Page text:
It’s hard to imagine a more contentious government levy than Inheritance Tax (IHT), although it’s fair to say that describing it as a form of ‘double taxation’ is largely inaccurate due to the exemptions that exist within the legislation.
It’s also the subject of constant proposals for reform, with a recent intervention from an All-Party Parliamentary Group (APPG) encouraging the government to consider a raft of IHT taxes including slashing the associated tax rate from 40% to just 10% in some instances.
Whether this or similar reforms are eventually implemented, IHT is likely to remain a controversial talking point in the near-term. But what do you need to know about this levy, and how can you calculate the total amount of inheritance tax payable? Let’s find out.
What is Inheritance Tax and How Does it Work?
In simple terms, IHT refers to a tax levy that’s applied to the estate of an individual in the event of their passing. This can include a host of various assets, including real estate and any cash holdings that remain in the deceased’s possession.
One of the biggest misconceptions about IHT is that it applies to every single estate, but in fact the current legislation means that the levy should only be paid on assets that have a cumulative asset of £325,000 or above.
If the value of your estate does reach or exceed this amount, a whopping 40% tax rate will be applied, although this can be reduced to 36% if you decide to gift more than 10% of your total assets to charity.
This is just one of the legal measures that can be used to reduce the total amount that you pay in IHT, and while we’ll cover these a little further below, these methods can help to optimise the amount that your dependents and beneficiaries eventually receive.
How to Calculate the Amount of IHT You’ll Have to Pay?
The amount of IHT payable on your estate will be calculated by the executors of the will, but it’s important to understand how this process works when planning for your financial future.
This is actually a relatively simple process, as the executors will add up the total value of your existing assets before subtracting any debts, bills and funeral expenses. As we’ve previously stated, viable assets can include a number of different holdings, including investments and insurance policies not in trust (as well as your properties).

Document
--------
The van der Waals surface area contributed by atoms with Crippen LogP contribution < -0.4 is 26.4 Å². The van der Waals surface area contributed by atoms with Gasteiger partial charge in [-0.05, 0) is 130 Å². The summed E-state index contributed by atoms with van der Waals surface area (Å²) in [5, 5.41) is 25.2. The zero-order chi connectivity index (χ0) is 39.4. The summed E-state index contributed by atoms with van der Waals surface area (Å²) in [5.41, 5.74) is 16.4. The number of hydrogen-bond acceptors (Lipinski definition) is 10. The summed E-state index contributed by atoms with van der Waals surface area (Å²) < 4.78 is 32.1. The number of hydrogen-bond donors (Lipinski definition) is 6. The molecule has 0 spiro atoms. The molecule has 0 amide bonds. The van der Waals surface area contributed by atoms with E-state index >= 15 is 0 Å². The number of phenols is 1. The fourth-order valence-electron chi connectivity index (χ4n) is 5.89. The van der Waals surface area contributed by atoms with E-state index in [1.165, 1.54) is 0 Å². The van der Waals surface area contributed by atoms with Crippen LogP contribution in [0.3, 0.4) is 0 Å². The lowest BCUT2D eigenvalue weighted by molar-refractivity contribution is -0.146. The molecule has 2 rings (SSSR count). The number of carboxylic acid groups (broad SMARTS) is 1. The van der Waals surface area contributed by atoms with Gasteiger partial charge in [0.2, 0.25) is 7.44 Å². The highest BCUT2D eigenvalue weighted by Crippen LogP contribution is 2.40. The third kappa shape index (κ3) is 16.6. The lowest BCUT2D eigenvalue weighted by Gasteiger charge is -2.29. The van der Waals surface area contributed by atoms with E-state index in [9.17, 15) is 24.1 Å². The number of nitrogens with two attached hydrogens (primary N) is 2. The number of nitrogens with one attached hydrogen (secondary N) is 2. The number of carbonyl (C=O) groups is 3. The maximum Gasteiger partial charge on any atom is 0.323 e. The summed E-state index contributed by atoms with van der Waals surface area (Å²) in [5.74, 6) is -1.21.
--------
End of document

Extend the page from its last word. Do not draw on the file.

In terms of deductions, executors will factor in any outstanding mortgage amounts on your main home and additional properties, alongside the value of unpaid loans and credit card debts.
Can You Reduce the Amount of IHT Payable?
Fortunately, there are a number of ways to reduce the IHT that your estate is liable for, with one of the most popular options existing in the form of ‘potentially exempt transfers’.
This essentially involves gifting assets from your estate, although this method is not effective in all instances and may only offer your partial exemption from IHT.
This depends on when you offer the gift to a loved one or relative, and you can only avoid inheritance tax in its entirety by carrying this out up to seven years before the date of your death.
You can also reduce the amount of IHT payable by leveraging an inheritance tax service, with the concept of business relief having been implemented into UK law in 1976.
This was established to allow owner-managed businesses to be passed down to the next generation, making these assets eligible for a lower-rate of IHT or complete exempt from this tax levy.
In 1996, this legislation was extended to include investors with shares in qualifying businesses, meaning that more individuals can benefit from IHT relief in the modern age.